Bad period pains occur when the uterine walls constrict, preventing oxygen from reaching the uterus tissue. First, if you have period pains, see your doctor to rule out significant issues like endometriosis, fibroids, or pelvic inflammatory disease that require particular treatment.
If significant causes of period cramps are ruled out, you might consider techniques of easing the pain. Prescribed or OTC drugs can help, but non-medicinal activities work better.
It is possible to prevent the pain from occurring, but it is also possible to assist relieve it after it has occurred. Because every lady is unique, you may need to explore many possibilities before settling on one.
Menstrual cramps, or primary dysmenorrhea, are a monthly annoyance for many women. More water may help reduce bloating, which worsens discomfort. Drink 6-8 glasses of water daily, especially during your period. Make it more appealing with mint or a lemon wedge. Reduce salt intake, which promotes fluid retention and bloating. Avoid alcohol, which dehydrates you. Menstrual cramps can cause diarrhea or vomiting in some people. Drink lots of water to replenish lost fluids.
Balance your diet.
Eating a balanced meal at regular times throughout the day can help avoid or lessen period discomfort. Vegetables and fruits make up a balanced diet.
- Complex carbs help your body create more serotonin, which helps control your mood and symptoms.
- Almonds, buckwheat, millet, oats, sesame and sunflower seeds, blackstrap molasses, grapes, and red beets are more options.
- Eat six smaller meals throughout the day instead of three bigger ones. Spreading out your meals will help keep your blood sugar levels regulated, which can help relieve period symptoms like discomfort and cramps.
- Cook with healthy oils like olive or vegetable.
Eat low-fat, low-sodium meals
Large amounts of fat and highly processed meals should be avoided. It is also beneficial to lower salt intake. All of these foods might exacerbate period pain (and other PMS symptoms).
- It is also preferable to avoid trans-fat-containing meals. In commercial foods such as cookies, crackers, cakes, french fries, onion rings, doughnuts, and margarine there contain trans-fats.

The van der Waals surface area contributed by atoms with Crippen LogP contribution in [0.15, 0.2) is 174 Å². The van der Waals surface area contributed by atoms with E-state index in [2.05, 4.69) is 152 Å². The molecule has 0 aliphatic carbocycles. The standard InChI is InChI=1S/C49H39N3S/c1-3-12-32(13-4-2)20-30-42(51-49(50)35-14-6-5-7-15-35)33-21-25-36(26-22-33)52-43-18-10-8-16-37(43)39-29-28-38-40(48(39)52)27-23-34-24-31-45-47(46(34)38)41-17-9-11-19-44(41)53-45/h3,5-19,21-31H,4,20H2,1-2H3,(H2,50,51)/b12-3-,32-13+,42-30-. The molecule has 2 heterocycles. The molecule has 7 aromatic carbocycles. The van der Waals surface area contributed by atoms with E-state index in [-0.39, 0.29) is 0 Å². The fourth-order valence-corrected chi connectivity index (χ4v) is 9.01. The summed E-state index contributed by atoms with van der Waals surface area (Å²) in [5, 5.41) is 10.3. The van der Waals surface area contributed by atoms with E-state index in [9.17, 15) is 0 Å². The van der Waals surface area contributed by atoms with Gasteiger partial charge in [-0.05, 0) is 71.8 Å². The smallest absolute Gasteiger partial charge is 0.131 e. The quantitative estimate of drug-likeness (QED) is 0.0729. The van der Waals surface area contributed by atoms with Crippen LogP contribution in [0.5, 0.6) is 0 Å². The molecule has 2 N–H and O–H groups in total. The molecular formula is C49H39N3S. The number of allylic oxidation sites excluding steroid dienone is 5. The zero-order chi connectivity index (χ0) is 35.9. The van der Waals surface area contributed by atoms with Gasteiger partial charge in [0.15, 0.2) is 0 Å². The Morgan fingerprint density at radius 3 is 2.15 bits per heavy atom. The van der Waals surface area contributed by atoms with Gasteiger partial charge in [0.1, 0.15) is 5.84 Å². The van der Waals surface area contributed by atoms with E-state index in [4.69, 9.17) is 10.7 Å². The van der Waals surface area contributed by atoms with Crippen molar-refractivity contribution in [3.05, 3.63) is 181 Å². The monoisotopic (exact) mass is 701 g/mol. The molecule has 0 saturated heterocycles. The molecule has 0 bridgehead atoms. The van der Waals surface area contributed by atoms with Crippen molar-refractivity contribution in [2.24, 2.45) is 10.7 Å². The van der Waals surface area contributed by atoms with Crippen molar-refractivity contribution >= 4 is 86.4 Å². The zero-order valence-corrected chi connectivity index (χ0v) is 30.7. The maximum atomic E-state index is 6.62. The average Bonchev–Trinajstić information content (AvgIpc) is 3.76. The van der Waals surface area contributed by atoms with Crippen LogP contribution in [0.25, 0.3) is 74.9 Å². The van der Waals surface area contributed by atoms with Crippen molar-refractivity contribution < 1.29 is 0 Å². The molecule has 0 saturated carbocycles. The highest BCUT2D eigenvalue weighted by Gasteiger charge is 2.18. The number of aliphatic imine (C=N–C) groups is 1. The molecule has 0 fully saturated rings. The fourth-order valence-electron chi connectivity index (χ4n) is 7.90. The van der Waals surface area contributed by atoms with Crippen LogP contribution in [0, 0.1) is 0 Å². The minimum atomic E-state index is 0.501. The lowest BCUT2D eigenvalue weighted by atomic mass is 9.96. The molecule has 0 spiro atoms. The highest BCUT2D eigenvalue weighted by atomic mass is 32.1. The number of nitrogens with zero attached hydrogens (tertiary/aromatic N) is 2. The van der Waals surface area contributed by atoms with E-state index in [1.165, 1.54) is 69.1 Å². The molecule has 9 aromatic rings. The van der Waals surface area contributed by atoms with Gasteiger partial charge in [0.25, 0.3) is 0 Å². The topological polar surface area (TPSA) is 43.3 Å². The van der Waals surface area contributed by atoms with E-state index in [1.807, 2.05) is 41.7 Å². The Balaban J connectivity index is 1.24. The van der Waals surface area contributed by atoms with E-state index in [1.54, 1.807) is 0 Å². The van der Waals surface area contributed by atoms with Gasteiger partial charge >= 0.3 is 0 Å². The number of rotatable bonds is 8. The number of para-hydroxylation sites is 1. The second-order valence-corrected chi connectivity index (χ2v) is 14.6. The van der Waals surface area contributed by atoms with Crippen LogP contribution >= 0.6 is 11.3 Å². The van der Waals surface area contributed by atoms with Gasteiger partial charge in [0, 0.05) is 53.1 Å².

Caffeine should be avoided.
Cramping and bloating might be exacerbated by caffeine-containing beverages and meals. Those who use caffeine may have increased constriction and cramping in their blood vessels compared to those who do not consume caffeine.
During the week leading up to your period, avoid drinking coffee and caffeinated tea.
Use ice to relieve headaches.
Hormonal changes right before your menstruation might trigger severe headaches and migraines. Applying a cool cloth or ice pack to your head or neck might help ease the discomfort produced by these headaches.
- If you use an ice pack or ice cubes, cover them in a towel beforehand. Applying ice straight to the skin might cause discomfort or injury.
Exercise on a regular basis.
Exercise is not only beneficial for maintaining a healthy lifestyle, but it may also assist to alleviate cramps and other symptoms associated with your period. Yoga and aerobic activities are two of the most effective methods of exercise available today.
- Try to get 30 minutes of activity every day, at least five days a week.
A hot bath or heating pads
A warm bath (or shower) or heating pad might help relieve period cramps.
Lie the heating pad on your tummy, below the belly button.
- Avoid sleeping with a heating pad on. If feasible, get a heating pad that shuts off after a set time.
Take in more calcium.
Calcium can help prevent and lessen period discomfort, as well as many other PMS symptoms. Dairy products, fortified soy drinks, tinned salmon and sardines, and leafy greens all contain calcium.
- You can also take a calcium supplement of 500-1200 mg every day.
Ibuprofen and naproxen are examples of anti-inflammatory pharmaceuticals. Start taking these pills a day before your period is due, and keep taking them for several days after your period has begun.
Prepare a cup of herbal tea.
Several varieties of herbal teas contain substances that might help to alleviate the unpleasant cramps that are associated with your monthly cycle.
Raspberry leaf tea has been shown to help calm the uterus and relieve cramping in women.
Chamomile tea includes an anti-spasmodic that may also be used to alleviate cramping symptoms.
Tea prepared from cramp bark (made by simmering 1 teaspoon of dried cramp bark in 1 cup of water for 15 minutes) might be beneficial in relieving pain. It is possible to take it up to three times a day.
Menstrual cramps can be relieved by massaging your belly for as little as 5 minutes a day, according to some studies. Massage stimulates the flow of blood. In addition to its cosmetic benefits, a massaging cream that contains essential oils like clary sage, lavender, and marjoram provides health benefits for the body. There are components in these oils that have been claimed by many to be effective in relieving pain and soothing dysmenorrhea symptoms.